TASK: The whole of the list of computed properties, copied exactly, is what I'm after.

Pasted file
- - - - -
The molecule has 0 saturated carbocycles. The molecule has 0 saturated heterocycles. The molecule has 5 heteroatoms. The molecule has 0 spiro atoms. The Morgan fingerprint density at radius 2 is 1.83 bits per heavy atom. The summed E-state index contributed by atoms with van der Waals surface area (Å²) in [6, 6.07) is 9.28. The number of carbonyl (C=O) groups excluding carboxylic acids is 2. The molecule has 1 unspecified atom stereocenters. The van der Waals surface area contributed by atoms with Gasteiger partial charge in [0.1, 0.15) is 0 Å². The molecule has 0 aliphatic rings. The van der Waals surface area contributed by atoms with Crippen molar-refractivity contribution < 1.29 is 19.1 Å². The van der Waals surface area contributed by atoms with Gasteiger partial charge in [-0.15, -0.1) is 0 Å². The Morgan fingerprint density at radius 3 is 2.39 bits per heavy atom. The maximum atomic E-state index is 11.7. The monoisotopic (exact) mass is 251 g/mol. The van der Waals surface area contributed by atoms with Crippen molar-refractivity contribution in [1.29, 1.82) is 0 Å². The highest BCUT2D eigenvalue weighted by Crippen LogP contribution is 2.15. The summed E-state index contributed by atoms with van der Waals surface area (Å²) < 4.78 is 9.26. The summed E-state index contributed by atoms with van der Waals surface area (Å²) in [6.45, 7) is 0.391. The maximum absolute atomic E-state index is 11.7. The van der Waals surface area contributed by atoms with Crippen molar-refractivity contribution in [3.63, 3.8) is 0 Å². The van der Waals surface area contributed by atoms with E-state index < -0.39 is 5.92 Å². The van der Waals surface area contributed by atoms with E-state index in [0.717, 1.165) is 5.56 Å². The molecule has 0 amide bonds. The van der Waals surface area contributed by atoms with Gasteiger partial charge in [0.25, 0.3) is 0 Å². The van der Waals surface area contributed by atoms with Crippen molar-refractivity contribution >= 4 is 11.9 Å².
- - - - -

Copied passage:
The molecule has 0 saturated carbocycles. The molecule has 0 saturated heterocycles. The molecule has 5 heteroatoms. The molecule has 0 spiro atoms. The Morgan fingerprint density at radius 2 is 1.83 bits per heavy atom. The summed E-state index contributed by atoms with van der Waals surface area (Å²) in [6, 6.07) is 9.28. The number of carbonyl (C=O) groups excluding carboxylic acids is 2. The molecule has 1 unspecified atom stereocenters. The van der Waals surface area contributed by atoms with Gasteiger partial charge in [0.1, 0.15) is 0 Å². The molecule has 0 aliphatic rings. The van der Waals surface area contributed by atoms with Crippen molar-refractivity contribution < 1.29 is 19.1 Å². The van der Waals surface area contributed by atoms with Gasteiger partial charge in [-0.15, -0.1) is 0 Å². The Morgan fingerprint density at radius 3 is 2.39 bits per heavy atom. The maximum atomic E-state index is 11.7. The monoisotopic (exact) mass is 251 g/mol. The van der Waals surface area contributed by atoms with Crippen molar-refractivity contribution in [1.29, 1.82) is 0 Å². The highest BCUT2D eigenvalue weighted by Crippen LogP contribution is 2.15. The summed E-state index contributed by atoms with van der Waals surface area (Å²) < 4.78 is 9.26. The summed E-state index contributed by atoms with van der Waals surface area (Å²) in [6.45, 7) is 0.391. The maximum absolute atomic E-state index is 11.7. The van der Waals surface area contributed by atoms with Crippen molar-refractivity contribution in [3.63, 3.8) is 0 Å². The van der Waals surface area contributed by atoms with E-state index < -0.39 is 5.92 Å². The van der Waals surface area contributed by atoms with E-state index in [0.717, 1.165) is 5.56 Å². The molecule has 0 amide bonds. The van der Waals surface area contributed by atoms with Gasteiger partial charge in [0.25, 0.3) is 0 Å². The van der Waals surface area contributed by atoms with Crippen molar-refractivity contribution >= 4 is 11.9 Å².